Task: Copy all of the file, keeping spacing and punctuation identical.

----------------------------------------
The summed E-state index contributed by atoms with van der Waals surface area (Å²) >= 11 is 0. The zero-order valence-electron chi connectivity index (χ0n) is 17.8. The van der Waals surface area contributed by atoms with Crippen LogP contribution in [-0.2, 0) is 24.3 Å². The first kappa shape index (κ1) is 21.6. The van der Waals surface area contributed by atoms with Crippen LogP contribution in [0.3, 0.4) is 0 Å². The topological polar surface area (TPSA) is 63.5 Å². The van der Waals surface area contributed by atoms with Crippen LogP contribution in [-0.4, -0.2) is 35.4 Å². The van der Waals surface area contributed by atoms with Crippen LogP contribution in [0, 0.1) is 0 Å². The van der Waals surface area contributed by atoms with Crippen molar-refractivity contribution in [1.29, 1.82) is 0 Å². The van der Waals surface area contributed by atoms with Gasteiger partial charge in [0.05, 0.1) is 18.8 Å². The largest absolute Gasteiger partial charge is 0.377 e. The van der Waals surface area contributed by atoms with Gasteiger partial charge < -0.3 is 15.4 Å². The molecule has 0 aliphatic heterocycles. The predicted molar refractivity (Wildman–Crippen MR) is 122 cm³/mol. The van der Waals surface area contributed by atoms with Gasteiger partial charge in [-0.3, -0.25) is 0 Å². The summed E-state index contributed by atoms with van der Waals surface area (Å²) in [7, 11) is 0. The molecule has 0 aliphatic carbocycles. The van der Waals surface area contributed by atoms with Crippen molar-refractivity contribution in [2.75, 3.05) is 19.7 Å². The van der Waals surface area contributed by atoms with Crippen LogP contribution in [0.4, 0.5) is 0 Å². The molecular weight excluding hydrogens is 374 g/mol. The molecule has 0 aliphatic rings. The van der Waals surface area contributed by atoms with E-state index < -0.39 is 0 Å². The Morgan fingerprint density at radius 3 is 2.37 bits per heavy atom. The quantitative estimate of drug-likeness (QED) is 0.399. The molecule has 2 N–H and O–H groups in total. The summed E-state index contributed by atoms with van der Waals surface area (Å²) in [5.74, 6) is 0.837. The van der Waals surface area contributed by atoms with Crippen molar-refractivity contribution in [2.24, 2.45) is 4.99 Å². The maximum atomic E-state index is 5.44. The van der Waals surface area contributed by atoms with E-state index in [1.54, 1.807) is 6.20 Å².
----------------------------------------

The summed E-state index contributed by atoms with van der Waals surface area (Å²) >= 11 is 0. The zero-order valence-electron chi connectivity index (χ0n) is 17.8. The van der Waals surface area contributed by atoms with Crippen LogP contribution in [-0.2, 0) is 24.3 Å². The first kappa shape index (κ1) is 21.6. The van der Waals surface area contributed by atoms with Crippen LogP contribution in [0.3, 0.4) is 0 Å². The topological polar surface area (TPSA) is 63.5 Å². The van der Waals surface area contributed by atoms with Crippen LogP contribution in [-0.4, -0.2) is 35.4 Å². The van der Waals surface area contributed by atoms with Crippen LogP contribution in [0, 0.1) is 0 Å². The van der Waals surface area contributed by atoms with Crippen molar-refractivity contribution in [1.29, 1.82) is 0 Å². The van der Waals surface area contributed by atoms with Gasteiger partial charge in [0.05, 0.1) is 18.8 Å². The largest absolute Gasteiger partial charge is 0.377 e. The van der Waals surface area contributed by atoms with Gasteiger partial charge < -0.3 is 15.4 Å². The molecule has 0 aliphatic heterocycles. The predicted molar refractivity (Wildman–Crippen MR) is 122 cm³/mol. The van der Waals surface area contributed by atoms with Gasteiger partial charge in [-0.3, -0.25) is 0 Å². The summed E-state index contributed by atoms with van der Waals surface area (Å²) in [7, 11) is 0. The molecule has 0 aliphatic carbocycles. The van der Waals surface area contributed by atoms with Crippen molar-refractivity contribution in [2.75, 3.05) is 19.7 Å². The van der Waals surface area contributed by atoms with Crippen LogP contribution in [0.4, 0.5) is 0 Å². The molecular weight excluding hydrogens is 374 g/mol. The molecule has 0 aliphatic rings. The van der Waals surface area contributed by atoms with E-state index < -0.39 is 0 Å². The Morgan fingerprint density at radius 3 is 2.37 bits per heavy atom. The quantitative estimate of drug-likeness (QED) is 0.399. The molecule has 2 N–H and O–H groups in total. The summed E-state index contributed by atoms with van der Waals surface area (Å²) in [5.74, 6) is 0.837. The van der Waals surface area contributed by atoms with Crippen molar-refractivity contribution in [2.24, 2.45) is 4.99 Å². The maximum atomic E-state index is 5.44. The van der Waals surface area contributed by atoms with E-state index in [1.54, 1.807) is 6.20 Å².